RIO DE JANEIRO (AP) The Latest on the 2016 Summer Olympics being held in Rio de Janeiro (all times local):
A Brazilian police officer has died after being shot in the head when he and two others working security at the Rio Olympics got lost near a slum and encountered gunfire.
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Justice Minister Alexandre de Moraes announced Helio Vieira's death early Friday on his official Facebook page.
The officers from Brazil's national security force were using a GPS device to navigate unfamiliar streets Wednesday afternoon when they took a wrong turn off a highway leading to Rio's international airport. Their truck was sprayed with bullets, shattering the windows.
Viera died late Thursday and the other officers suffered minor injuries.
More than 85,000 security forces have been deployed in Rio for the Olympics, which is double the number of London in 2012.
Several swimmers have been listed with the wrong qualifying times coming into the Rio Olympics – raising even more questions about the way world swimming body FINA is governing the sport.
FINA did correct some mistakes, including that of a Kuwaiti swimmer competing under the IOC flag.
The Guardian newspaper in Britain reported that 17 swimmers from 16 countries still had qualifying times that didn't match their actual results from last year's world championships. All were admitted to the games under the ''universality rule,'' which aims to spread the sport to developing countries that would not otherwise have qualified.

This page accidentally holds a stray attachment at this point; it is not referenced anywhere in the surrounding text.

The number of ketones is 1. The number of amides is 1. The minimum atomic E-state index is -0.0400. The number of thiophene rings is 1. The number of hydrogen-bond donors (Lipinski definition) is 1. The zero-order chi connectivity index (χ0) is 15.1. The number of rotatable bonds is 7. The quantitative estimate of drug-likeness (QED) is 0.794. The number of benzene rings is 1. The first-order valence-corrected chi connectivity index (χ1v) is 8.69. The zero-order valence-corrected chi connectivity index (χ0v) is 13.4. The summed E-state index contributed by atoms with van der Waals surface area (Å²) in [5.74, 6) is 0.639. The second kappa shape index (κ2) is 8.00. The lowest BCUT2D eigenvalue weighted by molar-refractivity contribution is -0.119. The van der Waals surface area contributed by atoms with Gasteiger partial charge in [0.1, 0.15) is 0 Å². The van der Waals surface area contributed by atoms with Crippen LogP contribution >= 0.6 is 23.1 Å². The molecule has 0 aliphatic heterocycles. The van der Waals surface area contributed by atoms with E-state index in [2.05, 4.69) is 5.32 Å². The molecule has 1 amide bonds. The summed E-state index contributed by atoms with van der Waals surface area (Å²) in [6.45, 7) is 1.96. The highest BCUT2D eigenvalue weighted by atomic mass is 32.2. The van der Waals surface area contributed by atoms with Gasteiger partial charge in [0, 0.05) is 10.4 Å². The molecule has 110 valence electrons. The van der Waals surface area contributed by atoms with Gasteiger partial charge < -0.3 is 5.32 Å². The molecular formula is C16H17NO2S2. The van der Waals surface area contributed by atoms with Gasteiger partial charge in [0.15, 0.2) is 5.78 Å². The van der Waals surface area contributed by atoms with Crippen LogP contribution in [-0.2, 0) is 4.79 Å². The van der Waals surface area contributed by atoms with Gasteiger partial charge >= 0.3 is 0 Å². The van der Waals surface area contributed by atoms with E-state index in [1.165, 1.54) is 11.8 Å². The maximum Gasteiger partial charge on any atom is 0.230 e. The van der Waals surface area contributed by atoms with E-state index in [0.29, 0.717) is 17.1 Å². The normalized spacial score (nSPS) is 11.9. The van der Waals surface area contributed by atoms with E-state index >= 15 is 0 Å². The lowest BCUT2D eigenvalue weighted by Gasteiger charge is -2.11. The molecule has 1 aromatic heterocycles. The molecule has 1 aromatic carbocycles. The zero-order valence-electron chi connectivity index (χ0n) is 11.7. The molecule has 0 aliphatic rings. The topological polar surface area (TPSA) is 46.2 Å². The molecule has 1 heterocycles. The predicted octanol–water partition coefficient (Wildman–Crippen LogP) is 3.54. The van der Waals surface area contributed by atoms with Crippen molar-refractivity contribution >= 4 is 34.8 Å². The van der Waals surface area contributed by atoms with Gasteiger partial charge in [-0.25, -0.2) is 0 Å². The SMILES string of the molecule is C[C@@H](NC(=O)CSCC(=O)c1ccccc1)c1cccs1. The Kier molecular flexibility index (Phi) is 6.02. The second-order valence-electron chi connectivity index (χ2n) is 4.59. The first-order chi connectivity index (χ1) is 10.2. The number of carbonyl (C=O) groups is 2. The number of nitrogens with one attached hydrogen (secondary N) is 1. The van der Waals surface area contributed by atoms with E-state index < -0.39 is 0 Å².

In a statement Friday, FINA said the Olympic competition in Rio was not affected by the wrong times.
FINA did change the qualifying times for several dozen swimmers, as well as some relay times for major teams such as Italy and Hungary. The times determine heats and lane assignments during preliminary heats.
Fiji has its first-ever Olympic medal – and it's gold to boot. Now that's a reason to party.
The Pacific Island nation erupted with joy Friday after its rugby sevens team crushed Britain 43-7 in final in Rio de Janeiro.
In the capital of Suva, fans packed the 15,000-seat National Stadium to watch the Olympic final on a big screen – held Thursday night in Rio but at 10 a.m. Friday back home. Tense at first as they saw their nation on the brink of an historic achievement, fans relaxed and then rejoiced as Fiji ran away with the victory.
Prime Minister Frank Bainimarama, in Rio for the games, told reporters ''rugby has always lifted the spirit and always brought us together. Right now, whatever political party, there's no difference. Everyone is coming together to celebrate.''
He declared a public holiday for Aug. 22, the day after the team returns home.
Chinese officials say a female Chinese swimmer has tested positive for a banned substance at the Rio Olympics – the first competitor in the sport to fail a test at the games.
The Chinese Swimming Association says 18-year-old Chen Xinyi has tested positive for the diuretic hydrochlorothiazide after she finished fourth in the women's 100-meter butterfly Sunday, missing a bronze medal by nine-hundredths of a second. Xinhua, China's official state news agency, reported the story Friday.
Chen was also scheduled to compete Friday in the 50 meter freestyle.
Chen has applied to the International Olympic Committee to have her B sample tested and to get a hearing on the matter, Xinhua said, citing the swimming association, which promised in a statement to ''take this matter seriously.''